Making an ESG impact


UBS recently reported on the key findings from its Alternative Investments Conference’s panel discussion on how environmental, social and governance (ESG) criteria are positively changing real estate investment decisions.

Under a report titled ‘How do real assets contribute to tomorrow’s world?’, UBS shared its key conclusions that there was clear investor appetite for sustainable real estate investments, driven both by changing laws and regulations establishing minimum required levels of energy efficiency and social consideration, and also investors putting increasing priority on such matters. This of course sounds very familiar to Shariah compliant investors, where ESG criteria are embedded in all investment decisions.

The report went on to conclude that the market is currently materially underdeveloped in the provision of such responsible investment products, which yet again provides an opportunity for the Islamic finance industry to step up.

Interestingly, the report went on to focus on how real estate investors can make a positive impact in their decisions, referring to the United Nations Sustainable Development Goals. Identified by the UN as ‘The 17 Goals to Transform Our World’, such goals recognize that responsible economic growth is necessary to achieve its targets, of which making cities and communities inclusive, safe, resilient and sustainable is just one.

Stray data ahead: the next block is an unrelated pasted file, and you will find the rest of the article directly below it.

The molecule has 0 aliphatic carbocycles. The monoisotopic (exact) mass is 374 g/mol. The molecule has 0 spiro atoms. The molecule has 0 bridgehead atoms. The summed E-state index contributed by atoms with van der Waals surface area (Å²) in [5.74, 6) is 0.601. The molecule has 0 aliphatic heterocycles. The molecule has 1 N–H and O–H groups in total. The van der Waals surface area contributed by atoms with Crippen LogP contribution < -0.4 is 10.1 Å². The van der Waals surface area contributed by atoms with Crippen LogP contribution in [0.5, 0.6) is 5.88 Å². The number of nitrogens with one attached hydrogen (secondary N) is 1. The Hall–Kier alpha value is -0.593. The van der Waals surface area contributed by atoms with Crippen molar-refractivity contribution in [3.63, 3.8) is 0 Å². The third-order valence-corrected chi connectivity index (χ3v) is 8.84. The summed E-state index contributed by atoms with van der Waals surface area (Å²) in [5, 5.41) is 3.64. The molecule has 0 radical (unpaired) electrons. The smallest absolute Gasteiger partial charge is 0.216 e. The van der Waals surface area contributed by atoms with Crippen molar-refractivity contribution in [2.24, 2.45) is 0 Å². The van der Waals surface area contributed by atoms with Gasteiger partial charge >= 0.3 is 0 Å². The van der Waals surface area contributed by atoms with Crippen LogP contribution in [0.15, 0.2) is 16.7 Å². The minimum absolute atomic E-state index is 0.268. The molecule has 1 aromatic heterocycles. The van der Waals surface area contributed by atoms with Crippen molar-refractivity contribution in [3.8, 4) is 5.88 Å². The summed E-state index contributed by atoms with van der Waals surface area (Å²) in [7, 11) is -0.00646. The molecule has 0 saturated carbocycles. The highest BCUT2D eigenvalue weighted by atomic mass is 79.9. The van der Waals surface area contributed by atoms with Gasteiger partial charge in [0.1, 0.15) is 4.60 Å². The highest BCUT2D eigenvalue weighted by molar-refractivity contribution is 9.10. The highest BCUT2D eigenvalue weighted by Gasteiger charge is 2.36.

UBS shared its belief that achieving such objectives went beyond the perhaps obvious choice of positive impact investing itself, for example acquiring life science buildings, medical housing or aged care living.

Applying this to all aspects of a property’s effect on those in and around it would extend to the consideration of, among many items, providing publicly accessible spaces, having active engagement with the local community and ensuring that all property staff receive an appropriate salary and benefits. ESG investing should be all-encompassing.

Valuing partnerships to achieve the targets, the UN and the IsDB announced in May the launch of a series of seminars during 2021 to explore what role Islamic social financing can have in helping to achieve the sustainable development goals.

These virtual seminars include a forthcoming event on the 3rd August, which will focus the IsDB’s Awqaf Properties Investment Fund as an example of the major benefits and challenges of using Waqf as a development model.

It is great to see this level of engagement and I am sincerely hoping that the Islamic finance industry will continue to support the aims of both the UN and of course investors themselves in demanding such sustainable real estate opportunities and the benefits that flow from this for all.

This article was first published in IFN Volume 18 Issue 28 dated the 14th July 2021.